So as the universe “expands” (the quotes mean that I am leaving an enormous amount out) energy in the form of electromagnetic radiation is diluted.  The wavelength of light gets stretched.  That is the same phenomenon as the red shift.  But an object does not change a whole lot.  It cools, on average, but we are ignoring that.  Since there is more space in which the object can lie, it takes more information to specify the location of the object, just as a telephone book for a city (back when we had telephone books) would be bigger and each number longer than an old fashioned telephone book and number when phones were few. 

Of course you run into trouble with units.  The laws of thermodynamics dictate that the knowledge of the location of an object has value, has an energy equivalent, that is dependant of the temperature of the object.  And the units work out.  But if you say the object is confined by dimensions Done, Dtwo and Dthree meters and it’s location is known for Timedwell seconds, then the units do not come out in units of energy, at least in my hands, or maybe this sign is wrong.  But if you say the Done is the diameter of the universe minus the dimension measured and Tdwell is the age of the universe minus the time the object is known about, then the units (or sign) seem to me to come out all right.

So it takes ever more information to specify the universe.  Monday predicts Tuesday only within limits.  You might say time is simply the universe expanding.  There is a subtle change in the curvature of space that is reflected in our perception of time.  Put a watch in a bank vault and it will keep time just fine.  The universe reaches right through the walls.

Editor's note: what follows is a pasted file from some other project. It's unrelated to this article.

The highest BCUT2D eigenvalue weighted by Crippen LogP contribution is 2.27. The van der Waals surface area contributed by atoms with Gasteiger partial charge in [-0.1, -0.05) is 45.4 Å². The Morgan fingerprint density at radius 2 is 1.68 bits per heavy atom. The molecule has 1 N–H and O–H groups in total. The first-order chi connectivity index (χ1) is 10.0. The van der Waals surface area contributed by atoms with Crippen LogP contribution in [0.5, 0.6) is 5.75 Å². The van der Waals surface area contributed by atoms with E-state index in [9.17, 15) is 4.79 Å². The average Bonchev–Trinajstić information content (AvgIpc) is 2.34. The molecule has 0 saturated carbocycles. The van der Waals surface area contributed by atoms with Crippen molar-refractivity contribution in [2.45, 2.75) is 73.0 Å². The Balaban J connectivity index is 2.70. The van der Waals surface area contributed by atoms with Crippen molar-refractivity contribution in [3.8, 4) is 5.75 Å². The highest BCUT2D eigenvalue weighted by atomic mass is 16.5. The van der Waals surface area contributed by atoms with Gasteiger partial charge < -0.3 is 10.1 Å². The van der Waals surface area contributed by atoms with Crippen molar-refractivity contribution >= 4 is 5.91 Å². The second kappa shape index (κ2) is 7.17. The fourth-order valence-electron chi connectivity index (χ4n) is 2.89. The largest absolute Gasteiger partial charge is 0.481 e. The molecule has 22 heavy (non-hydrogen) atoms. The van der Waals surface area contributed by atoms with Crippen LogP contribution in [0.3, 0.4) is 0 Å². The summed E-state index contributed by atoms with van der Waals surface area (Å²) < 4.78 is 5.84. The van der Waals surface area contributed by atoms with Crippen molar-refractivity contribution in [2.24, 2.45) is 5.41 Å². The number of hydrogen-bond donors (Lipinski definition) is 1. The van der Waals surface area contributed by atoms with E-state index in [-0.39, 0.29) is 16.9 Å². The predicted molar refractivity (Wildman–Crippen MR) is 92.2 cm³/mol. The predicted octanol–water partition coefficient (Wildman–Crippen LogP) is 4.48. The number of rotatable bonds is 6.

The new information that keeps appearing in the universe quickly degrades.  Maybe it’s vacuum energy.  It has to start out as information.  So look into the bank vault.  There is no evidence of information accumulating.  The vault contains mostly air and is made of metal atoms well specified by the blueprint from which the bank was built but otherwise unordered, not ordered atom by atom.

But the brain is of substantial size, is highly ordered and often repeats computations so the secular target is finite.  Put new information into it and it can be manifest as a new ordering of an already orderly system.  Thus ideas seem to emerge fully formed.  They seem to come from outside.  A computer cannot do it.  It would require changing some signal being passed between elements, and that would simply crash the system.  The brain, on the other hand, has an enormous number of chemical gradients and enormous parallelism.  It won’t crash from a trifling disturbance.  (Please do not ask my friends whether that is quite true.)  And these miniscule gradients are prepared to accept orderly input.

That would mean of course that there is constant new information materializing in the brain all the time.  Only rarely does it alight on a pattern with which it can do business. 

So I would say yes, there are insights that cannot be gained, information that cannot be achieved, by Turing style computation but which the brain may be capable of harvesting. 

I would advise against applying the logic to spirituality.  It will take you scary places and then, I think if you get it right, you’ll wind up believing just what you did at the start, whatever that might be.  But what about dreams?


M. Linton Herbert